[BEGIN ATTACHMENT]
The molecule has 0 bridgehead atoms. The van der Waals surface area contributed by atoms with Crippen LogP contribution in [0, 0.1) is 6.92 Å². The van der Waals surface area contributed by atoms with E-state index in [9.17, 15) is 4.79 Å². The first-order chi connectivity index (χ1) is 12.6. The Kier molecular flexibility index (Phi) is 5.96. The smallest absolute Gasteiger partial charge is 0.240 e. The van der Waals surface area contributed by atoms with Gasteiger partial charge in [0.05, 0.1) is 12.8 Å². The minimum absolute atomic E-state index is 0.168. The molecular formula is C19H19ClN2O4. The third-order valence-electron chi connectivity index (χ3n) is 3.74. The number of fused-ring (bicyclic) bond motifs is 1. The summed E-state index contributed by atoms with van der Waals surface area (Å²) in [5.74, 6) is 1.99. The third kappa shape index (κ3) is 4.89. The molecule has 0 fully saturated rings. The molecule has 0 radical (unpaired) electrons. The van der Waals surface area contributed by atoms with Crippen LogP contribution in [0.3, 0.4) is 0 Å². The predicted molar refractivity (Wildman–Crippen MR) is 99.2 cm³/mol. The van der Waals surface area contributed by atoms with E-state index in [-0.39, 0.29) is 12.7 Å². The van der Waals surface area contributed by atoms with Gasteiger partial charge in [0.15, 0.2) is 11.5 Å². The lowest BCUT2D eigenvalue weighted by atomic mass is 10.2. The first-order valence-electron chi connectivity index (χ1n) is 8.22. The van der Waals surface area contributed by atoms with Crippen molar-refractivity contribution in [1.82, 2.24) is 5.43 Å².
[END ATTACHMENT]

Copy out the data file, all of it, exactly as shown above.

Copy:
The molecule has 0 bridgehead atoms. The van der Waals surface area contributed by atoms with Crippen LogP contribution in [0, 0.1) is 6.92 Å². The van der Waals surface area contributed by atoms with E-state index in [9.17, 15) is 4.79 Å². The first-order chi connectivity index (χ1) is 12.6. The Kier molecular flexibility index (Phi) is 5.96. The smallest absolute Gasteiger partial charge is 0.240 e. The van der Waals surface area contributed by atoms with Gasteiger partial charge in [0.05, 0.1) is 12.8 Å². The minimum absolute atomic E-state index is 0.168. The molecular formula is C19H19ClN2O4. The third-order valence-electron chi connectivity index (χ3n) is 3.74. The number of fused-ring (bicyclic) bond motifs is 1. The summed E-state index contributed by atoms with van der Waals surface area (Å²) in [5.74, 6) is 1.99. The third kappa shape index (κ3) is 4.89. The molecule has 0 fully saturated rings. The molecule has 0 radical (unpaired) electrons. The van der Waals surface area contributed by atoms with Crippen LogP contribution in [0.3, 0.4) is 0 Å². The predicted molar refractivity (Wildman–Crippen MR) is 99.2 cm³/mol. The van der Waals surface area contributed by atoms with E-state index in [-0.39, 0.29) is 12.7 Å². The van der Waals surface area contributed by atoms with Gasteiger partial charge in [0.15, 0.2) is 11.5 Å². The lowest BCUT2D eigenvalue weighted by atomic mass is 10.2. The first-order valence-electron chi connectivity index (χ1n) is 8.22. The van der Waals surface area contributed by atoms with Crippen molar-refractivity contribution in [1.82, 2.24) is 5.43 Å².